A horribly cynical thought experiment.

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chu chu rocket

This is a thought experiment along the lines of "minority report."

Say that sometime in the near future, a scenario occurs where you by looking at brain scans can determine the probability of somebody committing murder at one point in life.

Let us pretend there is a 25% probability that somebody with a certain brain scan result kills somebody. Let us further say that on average, they kill 8 people. This means that on the average, a person with a positive brain scan will kill 25% of 8 people--> 2 people.

Now the question is; would you support killing such an individual before he gets the chance to kill another one? Or imprison him for life? Exchanging 2 lives for 1?
 
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lftdystopia

no absolutely not, although i wonder how if there would be a trend with people in the army and in politics that are more likely to kill
 
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Feslin

Even if the probability is 100%, you shouldn't punish an individual for an act they haven't commited, or currently have no intention to commit.
 
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michaelr

I have always wondered if you could predict Stalin or Hitler and killed them, would you be a hero or murderer.

To answer the question in the OP, no!
 
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Dr.Knuckles

For a Hitler or a Stalin - you might end up killing them and in their place come two equally evil dictators who ally together and take Western Europe successfully. You've saved tens of millions but altered everything else to be unrecognisable and we all study German in school and live in police states.

As for the mind reading. That's closer and more realistic than we may even know. I'm pretty sure they'll be able to spot psychopathic brain patterns or even genetic predispositions to violence quite easily.

We may even be able to opperate on kids to make them less agressive if they are lashing out and hurting others. Is that a good thing or a bad thing?

Spooky.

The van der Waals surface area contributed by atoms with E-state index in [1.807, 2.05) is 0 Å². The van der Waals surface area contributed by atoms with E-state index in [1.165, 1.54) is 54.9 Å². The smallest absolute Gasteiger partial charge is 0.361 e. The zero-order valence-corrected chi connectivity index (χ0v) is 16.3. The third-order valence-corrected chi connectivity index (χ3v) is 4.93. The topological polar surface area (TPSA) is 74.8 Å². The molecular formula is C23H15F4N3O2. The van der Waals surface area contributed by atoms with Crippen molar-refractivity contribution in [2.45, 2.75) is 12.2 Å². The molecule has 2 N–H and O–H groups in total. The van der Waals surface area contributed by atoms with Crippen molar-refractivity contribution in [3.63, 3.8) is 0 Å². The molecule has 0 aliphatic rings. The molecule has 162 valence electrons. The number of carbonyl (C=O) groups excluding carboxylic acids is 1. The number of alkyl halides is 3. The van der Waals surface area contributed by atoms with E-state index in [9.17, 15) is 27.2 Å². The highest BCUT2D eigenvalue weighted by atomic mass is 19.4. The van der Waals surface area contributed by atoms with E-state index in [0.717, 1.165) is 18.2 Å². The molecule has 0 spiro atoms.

And if I knew my unborn baby was going to be a vegetable, unable to even know who or where she is - damn right I'd want to avoid that and just terminate.
 
M

michaelr

This is a thought experiment along the lines of "minority report."

Say that sometime in the near future, a scenario occurs where you by looking at brain scans can determine the probability of somebody committing murder at one point in life.

Let us pretend there is a 25% probability that somebody with a certain brain scan result kills somebody. Let us further say that on average, they kill 8 people. This means that on the average, a person with a positive brain scan will kill 25% of 8 people--> 2 people.

Now the question is; would you support killing such an individual before he gets the chance to kill another one? Or imprison him for life? Exchanging 2 lives for 1?
Hey chu chu, stop giving these clowns ideas will ya??
The Government Is Trying to Wrap Its Mind Around Yours
 
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chu chu rocket

Even if the probability is 100%, you shouldn't punish an individual for an act they haven't commited, or currently have no intention to commit.
OK. Do you know why you feel this way?


Hey chu chu, stop giving these clowns ideas will ya??
The Government Is Trying to Wrap Its Mind Around Yours
Wow. After having read through that, that sounded more similar than I was aware of. Freaky shit.

2nd Edit: It was even posted the same day. If I were you, I would believe that was the article that I got the inspiration from!
 
C

chu chu rocket

As for the mind reading. That's closer and more realistic than we may even know. I'm pretty sure they'll be able to spot psychopathic brain patterns or even genetic predispositions to violence quite easily.
I know. It is a scary thought.

Now, lots of medical tests aren't very specific, meaning that even if the test is positive, there are a high number of false-positives (and false-negatives). That would be a problem with this scenario. Although many people might not change and turn out to be psychopaths, some people DO change.

Perhaps the response to this depends on how much trust people have in the decision-making of authorities (government, doctors), how much they associate with outsiders, and how they compare the risk of being struck by the law in some way themselves to being negatively influenced by a psychopath.